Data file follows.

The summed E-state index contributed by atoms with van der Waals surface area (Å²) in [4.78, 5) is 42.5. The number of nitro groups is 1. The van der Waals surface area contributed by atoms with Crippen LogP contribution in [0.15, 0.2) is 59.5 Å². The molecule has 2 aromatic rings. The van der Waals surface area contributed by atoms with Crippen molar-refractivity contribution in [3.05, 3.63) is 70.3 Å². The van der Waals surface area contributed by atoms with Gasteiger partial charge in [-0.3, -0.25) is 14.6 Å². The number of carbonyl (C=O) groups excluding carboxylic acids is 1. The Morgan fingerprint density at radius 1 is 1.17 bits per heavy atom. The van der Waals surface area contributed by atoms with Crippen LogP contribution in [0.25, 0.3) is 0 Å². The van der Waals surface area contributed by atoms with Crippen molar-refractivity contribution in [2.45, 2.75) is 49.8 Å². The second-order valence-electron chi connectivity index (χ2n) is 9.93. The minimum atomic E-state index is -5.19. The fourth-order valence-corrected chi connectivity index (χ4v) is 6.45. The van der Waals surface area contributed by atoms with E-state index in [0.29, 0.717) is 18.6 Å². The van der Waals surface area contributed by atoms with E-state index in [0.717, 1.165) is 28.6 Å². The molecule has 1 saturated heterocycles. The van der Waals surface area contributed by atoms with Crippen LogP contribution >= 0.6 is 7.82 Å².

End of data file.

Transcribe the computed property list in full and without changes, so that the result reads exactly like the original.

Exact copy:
The summed E-state index contributed by atoms with van der Waals surface area (Å²) in [4.78, 5) is 42.5. The number of nitro groups is 1. The van der Waals surface area contributed by atoms with Crippen LogP contribution in [0.15, 0.2) is 59.5 Å². The molecule has 2 aromatic rings. The van der Waals surface area contributed by atoms with Crippen molar-refractivity contribution in [3.05, 3.63) is 70.3 Å². The van der Waals surface area contributed by atoms with Gasteiger partial charge in [-0.3, -0.25) is 14.6 Å². The number of carbonyl (C=O) groups excluding carboxylic acids is 1. The Morgan fingerprint density at radius 1 is 1.17 bits per heavy atom. The van der Waals surface area contributed by atoms with Crippen LogP contribution in [0.25, 0.3) is 0 Å². The van der Waals surface area contributed by atoms with Crippen molar-refractivity contribution in [2.45, 2.75) is 49.8 Å². The second-order valence-electron chi connectivity index (χ2n) is 9.93. The minimum atomic E-state index is -5.19. The fourth-order valence-corrected chi connectivity index (χ4v) is 6.45. The van der Waals surface area contributed by atoms with E-state index in [0.29, 0.717) is 18.6 Å². The van der Waals surface area contributed by atoms with E-state index in [0.717, 1.165) is 28.6 Å². The molecule has 1 saturated heterocycles. The van der Waals surface area contributed by atoms with Crippen LogP contribution >= 0.6 is 7.82 Å².